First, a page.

Suddenly, the tour guide let go of the oars and indicated that I should row for awhile. I’d never rowed a boat in my life. But it was clear that we would not go forward if I didn’t do my part. I am sure that this all happened because I was a female traveling alone. I picked up the paddles and rowed for half an hour.

     I don’t remember much about that place or the rest of that day. I must have returned and went to bed early. But before that, I had to call Ihab. “Call me and I will tell you how I am if I can.”

     I hurried to the old, dusty phone exchange. I gave Ihab’s city code and home phone number to a man in charge of doing the calling, and he handed me a slip of paper, indicating I was to wait until he called the number on my paper. I looked at all the people already waiting and knew I’d better get comfortable. After finally making the connection, the man called my wait-number over a PA system. He spoke a mixture of Arabic and English. “Miss Ammy…callling party in Cairo… Room telateen.”

     I entered a small booth to speak to Ihab. As usual in this telephone set-up, we had a poor connection, filled with static, but this was the only way to make a long-distance phone call in Egypt’s pre-cell phone era. I’m sure it still operates that way in Egypt’s villages today.

     Ihab sounded breathless, as if he had been waiting. “I’m okay,” he reassured me, “Will explain more when you get back to Cairo. Can you call again tomorrow night?”

     “Ihab?” I desperately wanted details, more proof, something other than the skeletal fragments he offered up at that moment.

     “Did you go to Abu Simbel?”
    
     “Yes, but Ihab—”

     “Good. Go on the tour to the Nubian Village tomorrow. Call me at the same time.” The phone went dead.

     Obviously, Ihab couldn’t talk. And he took my call. But what happened?

    The phone call lasted about sixty seconds. Stunned, I hung onto the ancient black rotary phone handle until another man waiting for the booth rapped sharply on the door and motioned for me to get out. As I exited the booth, I saw the lines curled around the building. I pushed my way through the crowd, afraid to be swallowed up in the masses. All round me, men surged forward as their numbers came up on the PA system. I didn’t see a single woman by herself.

A hot morning along the River Nile in Aswan

     The next morning, I took a faluka ride on the Nile River around Aswan, not far from a Nubian village. Ihab had arranged for the tour guide to pick me up at the hotel. The young Nubian guide seemed extremely accommodating when speaking to Ihab. Again, I was on a one-man tour. Or should I say one-woman tour? Because I felt very self-conscious at the hands of this driver. Now that he was taking me around, he seemed to have adopted quite a flirtatious manner.

     I kept my distance and to be safe, mentioned Ihab’s name often. The guide’s eyes lingered on me just enough to make me uncomfortable. I blew a stray hair off my forehead as the sun shone high in the blue sky and beat relentlessly down on us. I enjoyed a sudden small breeze when it came. This seemed to cause the guide to become more familiar with me. He reached into the dirty river and filled up a Baraka bottle and handed it to me. “You know what said about Nile River, ‘If you drink from it once, you will enjoy. If you drink again, you will come to Egypt again and again.’ Do you ever tasted this special Nile water?”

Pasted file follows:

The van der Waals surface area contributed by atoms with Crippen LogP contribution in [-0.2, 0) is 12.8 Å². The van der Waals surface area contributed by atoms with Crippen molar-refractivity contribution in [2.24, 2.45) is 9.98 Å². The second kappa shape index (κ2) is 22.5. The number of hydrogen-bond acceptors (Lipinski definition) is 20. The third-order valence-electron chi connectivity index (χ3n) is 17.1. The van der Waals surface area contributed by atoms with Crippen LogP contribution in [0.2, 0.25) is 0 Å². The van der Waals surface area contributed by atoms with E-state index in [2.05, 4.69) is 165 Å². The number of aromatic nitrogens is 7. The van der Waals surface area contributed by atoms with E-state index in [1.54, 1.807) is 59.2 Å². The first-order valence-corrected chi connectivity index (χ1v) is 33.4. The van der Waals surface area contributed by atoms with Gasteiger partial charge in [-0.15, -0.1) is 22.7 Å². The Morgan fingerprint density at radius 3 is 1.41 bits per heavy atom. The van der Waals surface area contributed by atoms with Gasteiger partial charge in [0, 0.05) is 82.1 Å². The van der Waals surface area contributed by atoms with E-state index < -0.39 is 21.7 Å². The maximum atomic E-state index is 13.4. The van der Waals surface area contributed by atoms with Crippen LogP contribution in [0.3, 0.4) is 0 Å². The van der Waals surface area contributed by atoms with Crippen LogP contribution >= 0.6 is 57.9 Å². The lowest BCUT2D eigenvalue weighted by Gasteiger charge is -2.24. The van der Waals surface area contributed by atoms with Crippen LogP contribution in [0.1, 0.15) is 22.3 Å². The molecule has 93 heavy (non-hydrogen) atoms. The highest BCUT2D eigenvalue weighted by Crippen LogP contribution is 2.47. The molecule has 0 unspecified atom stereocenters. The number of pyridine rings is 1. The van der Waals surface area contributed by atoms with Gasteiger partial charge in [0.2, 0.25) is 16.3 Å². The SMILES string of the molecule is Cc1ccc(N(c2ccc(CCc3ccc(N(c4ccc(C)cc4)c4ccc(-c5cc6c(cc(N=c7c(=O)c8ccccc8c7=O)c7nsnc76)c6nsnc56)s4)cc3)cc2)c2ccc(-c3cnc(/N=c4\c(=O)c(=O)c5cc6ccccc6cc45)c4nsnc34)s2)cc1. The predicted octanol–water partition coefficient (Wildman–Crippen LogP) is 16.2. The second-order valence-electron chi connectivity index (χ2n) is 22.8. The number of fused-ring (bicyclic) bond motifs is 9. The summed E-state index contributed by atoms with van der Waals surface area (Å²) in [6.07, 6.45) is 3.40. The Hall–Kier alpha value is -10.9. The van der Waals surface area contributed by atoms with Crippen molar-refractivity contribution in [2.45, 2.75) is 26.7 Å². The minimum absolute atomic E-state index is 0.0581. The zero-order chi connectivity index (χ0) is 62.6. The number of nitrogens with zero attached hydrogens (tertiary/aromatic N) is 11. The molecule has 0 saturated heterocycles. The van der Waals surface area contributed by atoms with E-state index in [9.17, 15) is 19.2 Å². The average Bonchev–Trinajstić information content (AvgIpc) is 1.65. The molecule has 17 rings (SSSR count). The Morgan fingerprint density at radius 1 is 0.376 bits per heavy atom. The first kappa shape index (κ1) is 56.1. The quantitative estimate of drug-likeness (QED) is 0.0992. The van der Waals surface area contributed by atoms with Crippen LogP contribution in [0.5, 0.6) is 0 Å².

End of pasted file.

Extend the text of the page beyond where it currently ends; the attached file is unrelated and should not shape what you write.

“Yes, I’ve had it before.” Ihab had teased me about that  on other faluka rides along the Nile in Cairo. It had been romantic and of course, I’d taken large, satisfying gulps showing Ihab my desire to return to Egypt–and to him.

     Would I find myself in Egypt ever again? Why had Ihab seemed so mysterious and curt back in Cairo?

     We stayed in the same spot on the river for some time. I looked at my watch. “How long does this tour last?”

     “We have now problem with faluka. We needs go my village and fix.”

     “What! What problem?”

      “Big sail problem. No fix here. We go my village now.”

      “Into the village?”  

     My young, now very nubile Nubian guide lifted a hand to help me off the faluka. Before I could stop him, he stole a kiss right on my lips. I stepped back and glared. “Stop that! I don’t even know you.”  I made a show of wiping off the kiss to regain some respect. The guide only grinned and placed me on a camel to ride into his village. The sand felt gritty and the sun too hot as he slowly guided the camel away from the Nile basin.

Heading back to the Nubian Village after the faluka sail supposedly broke

     Ihab would have had a fit if he knew the liberties this cheeky guide took with me. And what was going on with theboat supposedly breaking down and having to come back to the Nubian Village to repair it? It was Friday, part of the weekend. What business could repair it? This was not typical at all. I was certain this was a trumped up accident that had to do with me being alone on this tour…but why?

      The one man who knew Egyptian culture best had disappeared back to Cairo. If he had been here, it would have been just one more delightful misadventure. No use wondering. Ihab couldn’t help me from so far away.

     Maybe he couldn’t even help himself…

Tours for One in Aswan